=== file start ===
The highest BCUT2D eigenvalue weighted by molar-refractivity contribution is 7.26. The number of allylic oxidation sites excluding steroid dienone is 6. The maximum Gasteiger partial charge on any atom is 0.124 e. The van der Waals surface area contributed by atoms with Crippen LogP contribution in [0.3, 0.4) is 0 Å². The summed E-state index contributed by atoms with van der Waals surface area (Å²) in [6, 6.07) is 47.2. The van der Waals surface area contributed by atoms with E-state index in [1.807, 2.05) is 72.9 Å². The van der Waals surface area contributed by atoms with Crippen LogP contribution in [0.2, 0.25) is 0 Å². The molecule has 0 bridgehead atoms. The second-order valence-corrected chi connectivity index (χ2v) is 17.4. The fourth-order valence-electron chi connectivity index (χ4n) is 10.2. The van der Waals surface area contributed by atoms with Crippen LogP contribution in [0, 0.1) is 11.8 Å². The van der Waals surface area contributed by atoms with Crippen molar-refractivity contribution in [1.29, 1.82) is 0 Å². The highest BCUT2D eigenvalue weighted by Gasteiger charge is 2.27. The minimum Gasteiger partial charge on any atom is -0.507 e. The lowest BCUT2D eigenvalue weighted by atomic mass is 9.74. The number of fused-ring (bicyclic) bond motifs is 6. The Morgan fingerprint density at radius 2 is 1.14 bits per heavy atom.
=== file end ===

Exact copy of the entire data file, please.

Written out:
The highest BCUT2D eigenvalue weighted by molar-refractivity contribution is 7.26. The number of allylic oxidation sites excluding steroid dienone is 6. The maximum Gasteiger partial charge on any atom is 0.124 e. The van der Waals surface area contributed by atoms with Crippen LogP contribution in [0.3, 0.4) is 0 Å². The summed E-state index contributed by atoms with van der Waals surface area (Å²) in [6, 6.07) is 47.2. The van der Waals surface area contributed by atoms with E-state index in [1.807, 2.05) is 72.9 Å². The van der Waals surface area contributed by atoms with Crippen LogP contribution in [0.2, 0.25) is 0 Å². The molecule has 0 bridgehead atoms. The second-order valence-corrected chi connectivity index (χ2v) is 17.4. The fourth-order valence-electron chi connectivity index (χ4n) is 10.2. The van der Waals surface area contributed by atoms with Crippen LogP contribution in [0, 0.1) is 11.8 Å². The van der Waals surface area contributed by atoms with Crippen molar-refractivity contribution in [1.29, 1.82) is 0 Å². The highest BCUT2D eigenvalue weighted by Gasteiger charge is 2.27. The minimum Gasteiger partial charge on any atom is -0.507 e. The lowest BCUT2D eigenvalue weighted by atomic mass is 9.74. The number of fused-ring (bicyclic) bond motifs is 6. The Morgan fingerprint density at radius 2 is 1.14 bits per heavy atom.